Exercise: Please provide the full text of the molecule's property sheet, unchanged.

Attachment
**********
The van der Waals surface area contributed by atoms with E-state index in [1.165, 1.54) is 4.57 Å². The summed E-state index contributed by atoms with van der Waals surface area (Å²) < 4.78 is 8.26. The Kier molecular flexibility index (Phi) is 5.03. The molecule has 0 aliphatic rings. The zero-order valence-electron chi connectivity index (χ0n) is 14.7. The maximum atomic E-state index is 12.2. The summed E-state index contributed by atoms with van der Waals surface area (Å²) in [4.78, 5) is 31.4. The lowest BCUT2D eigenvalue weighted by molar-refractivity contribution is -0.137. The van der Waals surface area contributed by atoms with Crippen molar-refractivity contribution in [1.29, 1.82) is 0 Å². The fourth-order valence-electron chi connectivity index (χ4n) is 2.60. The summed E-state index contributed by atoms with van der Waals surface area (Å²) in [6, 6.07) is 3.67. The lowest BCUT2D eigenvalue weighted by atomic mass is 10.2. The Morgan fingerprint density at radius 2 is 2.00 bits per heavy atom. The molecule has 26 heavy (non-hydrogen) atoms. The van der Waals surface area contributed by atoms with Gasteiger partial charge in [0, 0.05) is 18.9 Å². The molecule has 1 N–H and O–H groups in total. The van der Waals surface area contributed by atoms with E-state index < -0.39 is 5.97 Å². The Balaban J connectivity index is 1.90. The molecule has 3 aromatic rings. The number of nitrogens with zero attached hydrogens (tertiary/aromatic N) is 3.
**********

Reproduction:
The van der Waals surface area contributed by atoms with E-state index in [1.165, 1.54) is 4.57 Å². The summed E-state index contributed by atoms with van der Waals surface area (Å²) < 4.78 is 8.26. The Kier molecular flexibility index (Phi) is 5.03. The molecule has 0 aliphatic rings. The zero-order valence-electron chi connectivity index (χ0n) is 14.7. The maximum atomic E-state index is 12.2. The summed E-state index contributed by atoms with van der Waals surface area (Å²) in [4.78, 5) is 31.4. The lowest BCUT2D eigenvalue weighted by molar-refractivity contribution is -0.137. The van der Waals surface area contributed by atoms with Crippen molar-refractivity contribution in [1.29, 1.82) is 0 Å². The fourth-order valence-electron chi connectivity index (χ4n) is 2.60. The summed E-state index contributed by atoms with van der Waals surface area (Å²) in [6, 6.07) is 3.67. The lowest BCUT2D eigenvalue weighted by atomic mass is 10.2. The Morgan fingerprint density at radius 2 is 2.00 bits per heavy atom. The molecule has 26 heavy (non-hydrogen) atoms. The van der Waals surface area contributed by atoms with Gasteiger partial charge in [0, 0.05) is 18.9 Å². The molecule has 1 N–H and O–H groups in total. The van der Waals surface area contributed by atoms with E-state index < -0.39 is 5.97 Å². The Balaban J connectivity index is 1.90. The molecule has 3 aromatic rings. The number of nitrogens with zero attached hydrogens (tertiary/aromatic N) is 3.